I expect that everyone has their own memory of David Coleman. Mine comes from trying to get him to come to Blackheath Harriers as a guest speaker for the Club Dinner and also trying to get him to come to the Sydney Wooderson Memorial Service which it was my privilege to organize. Conversations with him indicated that it was his commitments, particularly with Question of Sport, that prevented him from visiting the Blackheath Harriers Clubhouse. He knew of the Harriers as he was well aware that his all-time Athletics hero, Sydney Wooderson, was a member. He told a story about winning the Manchester Mile in 1949, the only non-International to do so. This race had been previously won by Wooderson and the great man’s name was inscribed on the trophy that David had been presented with. David was so proud to receive this trophy (worth 130 guineas in 1949) and admitted taking it to bed with him that night! He said he felt as if he had gone to bed with Sydney!

He knew Athletics so well and why wouldn’t he? He had excelled as a schoolboy and represented Staffordshire as a quarter miler. He took up running seriously in 1944 while in the Army and won the British Forces 3000m Championship in Southern Greece. He was demobbed in 1947 and joined Stockport Harriers soon after. He had clocked 4.16.5 in winning the Manchester Mile when a member of Stockport Harriers and he ran for Manchester AC twice in the ‘National’, coming 89th in 1952 then 105th in the 1953 race won by Gordon Pirie (Sando 2nd, Peters 9th). David even has a bronze team medal from the 1952 race as 5th scorer! First team scorer was Walter Hesketh who had won the race beating Pirie by almost a minute (Peters 4th, Sando 5th). In 1953 David was 3rd scorer in a depleted Manchester team that was without Hesketh. Manchester had more or less come from nowhere in the 1952 National so possibly they were recruiting quite heavily during the year before and David was obviously a useful acquisition. By that time he was being coached by a Manchester member. As a miler it was something of a coincidence that David’s first TV appearance on Sportsview was on the very day that Roger Bannister broke 4 minutes for the mile.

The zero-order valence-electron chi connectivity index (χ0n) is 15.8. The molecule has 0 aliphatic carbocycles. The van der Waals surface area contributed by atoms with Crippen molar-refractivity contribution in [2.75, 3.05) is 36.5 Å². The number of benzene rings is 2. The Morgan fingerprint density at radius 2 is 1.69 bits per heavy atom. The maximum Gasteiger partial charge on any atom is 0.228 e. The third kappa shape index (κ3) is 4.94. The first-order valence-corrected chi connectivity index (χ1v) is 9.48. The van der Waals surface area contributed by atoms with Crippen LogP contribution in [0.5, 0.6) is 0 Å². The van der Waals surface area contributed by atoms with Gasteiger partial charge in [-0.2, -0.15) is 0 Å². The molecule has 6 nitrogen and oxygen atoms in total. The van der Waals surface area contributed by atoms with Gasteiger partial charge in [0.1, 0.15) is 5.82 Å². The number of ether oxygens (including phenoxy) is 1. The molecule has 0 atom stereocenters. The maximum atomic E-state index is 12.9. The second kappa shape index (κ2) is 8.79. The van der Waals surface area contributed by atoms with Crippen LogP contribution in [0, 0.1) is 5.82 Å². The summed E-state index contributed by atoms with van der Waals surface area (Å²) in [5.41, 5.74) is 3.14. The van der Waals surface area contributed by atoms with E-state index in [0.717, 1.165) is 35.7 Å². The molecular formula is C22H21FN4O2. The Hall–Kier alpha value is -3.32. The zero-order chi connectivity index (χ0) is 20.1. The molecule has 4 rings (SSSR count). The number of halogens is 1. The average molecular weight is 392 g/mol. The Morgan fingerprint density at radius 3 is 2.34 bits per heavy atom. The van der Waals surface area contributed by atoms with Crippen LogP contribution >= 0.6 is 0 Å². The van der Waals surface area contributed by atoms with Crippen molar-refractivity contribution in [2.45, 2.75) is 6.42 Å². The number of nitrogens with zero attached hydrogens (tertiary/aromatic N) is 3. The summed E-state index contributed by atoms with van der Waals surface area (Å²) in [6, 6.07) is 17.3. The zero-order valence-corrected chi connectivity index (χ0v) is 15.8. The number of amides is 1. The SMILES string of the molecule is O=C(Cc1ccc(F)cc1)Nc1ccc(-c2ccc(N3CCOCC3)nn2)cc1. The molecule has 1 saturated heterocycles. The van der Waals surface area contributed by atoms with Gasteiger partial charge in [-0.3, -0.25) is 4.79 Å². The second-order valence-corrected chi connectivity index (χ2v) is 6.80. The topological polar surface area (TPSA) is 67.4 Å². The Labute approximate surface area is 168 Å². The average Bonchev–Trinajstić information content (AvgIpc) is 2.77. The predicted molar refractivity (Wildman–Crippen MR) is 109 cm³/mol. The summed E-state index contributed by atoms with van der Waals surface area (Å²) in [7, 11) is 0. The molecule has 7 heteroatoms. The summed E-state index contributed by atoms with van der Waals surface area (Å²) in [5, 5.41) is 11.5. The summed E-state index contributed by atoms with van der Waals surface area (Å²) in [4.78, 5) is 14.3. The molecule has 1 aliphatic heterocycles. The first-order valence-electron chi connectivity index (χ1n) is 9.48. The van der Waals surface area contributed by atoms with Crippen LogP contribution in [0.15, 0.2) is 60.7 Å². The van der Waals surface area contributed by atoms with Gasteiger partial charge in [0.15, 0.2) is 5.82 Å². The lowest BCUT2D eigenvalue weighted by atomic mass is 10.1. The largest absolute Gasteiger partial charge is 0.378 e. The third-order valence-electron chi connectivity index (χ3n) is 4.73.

Injury ended his career and problems with his hamstrings prevented him competing in the 1952 Olympic Trials. He often said how he would have given everything up to have been an Olympian like many of his colleagues. He did however receive from the IOC their Olympic Order Medal, the first broadcaster or journalist to do so, and joined people like Owens, Blankers-Koen and Zatopek.

Probably like a lot of people, I’d love to find out some detail on his Athletics career. We know he ran for Staffordshire in the quarter mile and we know he was also once a member of Stockport Harriers and then Manchester AC and that he represented Cheshire at the British Games at the White City being beaten in a heat by Doug Wilson who won the final from Bill Nankeville in 4.20. He also represented Cheshire in the Inter Counties Cross Country. But what else? I thought it would be fascinating to know.

So I enquired of his Clubs and received from one a copy of an article from the Stockport Express that recorded his victory in the Manchester Mile on 6 August 1949 and had a photo of David being presented with the trophy. I received a comment that he was basically a far better journalist and commentator than he was an athlete although he had won several mile races which were mainly handicap races. Possibly therefore he was someone who could regularly get the better of a handicapper. Chris Haines and other Club handicappers know all about this sort of person! The article also puts forward the view that he was a ‘possible’ for selection for the 1952 Olympics.